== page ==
Anna Bunney and Nik Grounds, Research Surveyors for
Outward - Good visibility, with a sea state ranging from 2 to 3. NW wind 5 increasing to 6
Return - Good visibility, with a sea state ranging from 1 to 4. N to NW wind 3 increasing to 6
Cetaceans and Mammals
Harbour Porpoise Phocoena phocoena 10
Grey Seal Halichoerus grypus 1
Eurasian Otter Lutra lutra 1
Fulmar Fulmarus glacialis 13
Manx Shearwater Puffinus puffinus 3045
Gannet Morus bassanus 405
Cormorant Phalacrocorax carbo 162
Common Scoter Melanitta nigra 9
Eider Somateria mollissima 14
Great Skua Stercorarius skua 7
Black-headed Gull Chroicocephalus ridibundus 14
Herring Gull Larus argentatus 12
Lesser Black-backed Gull Larus fuscus 2
Greater Black-backed Gull Larus marinus 18
Unidentified gull sp 1480
Kittiwake Rissa tridactyla 485
Sandwich Tern Sterna sandvicensis 3
Common/Arctic Tern Sterna hirundo/ paradisaea 3
Guillemot Uria aalge 317
Black Guillemot Cepphus grylle 1
Unidentified auk sp 731
We were welcomed on board the Stena Performer and enjoyed a hearty breakfast, before making our way up to the bridge to begin the survey. Conditions were great, with a lovely clear morning with calm seas and good visibility.
as we pulled out of Heysham harbour and were heading into Morecambe
Bay, we saw two groups of Common Scoter. Large numbers of
Manx Shearwater and Guillemot were recorded constantly throughout
the journey, as well as huge numbers of Gannet which were flying in
beautiful formations in groups of five or six all across the Irish
The most exciting bird of the survey were numbers of Great Skua which we encountered many times. One was flying close to the water just in front of the boat, and as we inspected the lovely colours and patterns on its wings, a Harbour Porpoise surfaced just underneath it! This was our only cetacean sighting of the first day, so we were keen to get out the next day to see what else we could spot!
The next morning Belfast Lough was very calm and we were lucky enough to spot an Otter in the harbour which we watched for over an hour as we were waiting to depart! It was our first sighting of a wild Otter so we were really excited and pleased to see it. This animal seems to be a regular occurrence on these surveys!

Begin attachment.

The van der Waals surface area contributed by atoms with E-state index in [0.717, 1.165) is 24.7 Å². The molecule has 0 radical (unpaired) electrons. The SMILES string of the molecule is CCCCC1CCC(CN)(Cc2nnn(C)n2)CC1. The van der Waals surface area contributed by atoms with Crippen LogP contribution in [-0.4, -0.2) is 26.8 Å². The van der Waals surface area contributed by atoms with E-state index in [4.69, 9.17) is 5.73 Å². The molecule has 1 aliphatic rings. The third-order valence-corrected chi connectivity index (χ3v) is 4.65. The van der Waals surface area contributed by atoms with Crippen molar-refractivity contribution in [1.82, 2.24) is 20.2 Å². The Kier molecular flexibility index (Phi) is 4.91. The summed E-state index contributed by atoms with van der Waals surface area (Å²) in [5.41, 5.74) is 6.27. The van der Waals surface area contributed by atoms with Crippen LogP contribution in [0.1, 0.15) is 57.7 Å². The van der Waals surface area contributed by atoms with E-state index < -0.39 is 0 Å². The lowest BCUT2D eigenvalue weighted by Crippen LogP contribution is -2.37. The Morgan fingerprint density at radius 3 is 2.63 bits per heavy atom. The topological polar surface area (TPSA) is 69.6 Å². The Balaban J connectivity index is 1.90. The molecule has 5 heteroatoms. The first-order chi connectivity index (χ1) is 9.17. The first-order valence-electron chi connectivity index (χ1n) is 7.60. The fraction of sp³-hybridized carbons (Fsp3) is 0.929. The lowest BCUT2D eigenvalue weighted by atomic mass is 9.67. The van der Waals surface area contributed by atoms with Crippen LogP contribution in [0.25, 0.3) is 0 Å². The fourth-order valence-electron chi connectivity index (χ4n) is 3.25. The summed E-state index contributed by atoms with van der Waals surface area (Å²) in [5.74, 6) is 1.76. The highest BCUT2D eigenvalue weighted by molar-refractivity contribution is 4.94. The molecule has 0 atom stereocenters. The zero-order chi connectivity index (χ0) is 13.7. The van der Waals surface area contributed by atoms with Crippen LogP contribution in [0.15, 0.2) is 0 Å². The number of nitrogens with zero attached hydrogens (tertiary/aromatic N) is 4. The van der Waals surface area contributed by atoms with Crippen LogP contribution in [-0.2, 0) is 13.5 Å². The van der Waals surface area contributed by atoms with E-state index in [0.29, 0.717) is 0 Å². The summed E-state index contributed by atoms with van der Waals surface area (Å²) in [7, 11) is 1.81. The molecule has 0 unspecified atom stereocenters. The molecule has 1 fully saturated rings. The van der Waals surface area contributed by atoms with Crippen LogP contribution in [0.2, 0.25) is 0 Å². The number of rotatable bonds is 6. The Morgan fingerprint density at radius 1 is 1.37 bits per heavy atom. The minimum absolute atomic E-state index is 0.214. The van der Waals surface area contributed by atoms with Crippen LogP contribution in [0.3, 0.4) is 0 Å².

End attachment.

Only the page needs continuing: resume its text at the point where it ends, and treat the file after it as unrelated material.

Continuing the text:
Male and female Eider were spotted close to Belfast, with many Cormorant perched on the buoys.
As we came out of Belfast, huge rafts of Kittiwake, Guillemot and Manx Shearwater were seen sitting on the water, and we knew that there must be some cetaceans down there! My eyes were glued to this area for a few minutes, before we spotted our first Harbour Porpoise of the day. This animal was very active and obviously feeding and we got lovely views as it energetically surfaced amongst the birds, causing quite a disturbance!
We came across another large raft of birds and saw four more Harbour Porpoise surface simultaneously many times before we lost the group behind the ship. Within the space of an hour and a half, we had spotted nine Harbour Porpoise all amongst large rafts of birds on the water. Fantastic!
As on the outward journey, there were large numbers of Gannet,
Kittiwake, Manx Shearwater and Guillemot occurring regularly along
the ferry route.
As we approached Heysham a Grey Seal was seen in the water and we were welcomed into the port by a large group of 66 Cormorant perched on the wooden pier.
Our thanks go to the whole Stena team for their warm welcome and for making the trip so enjoyable.
Anna Bunney and Nik Grounds, Research Surveyors for MARINElife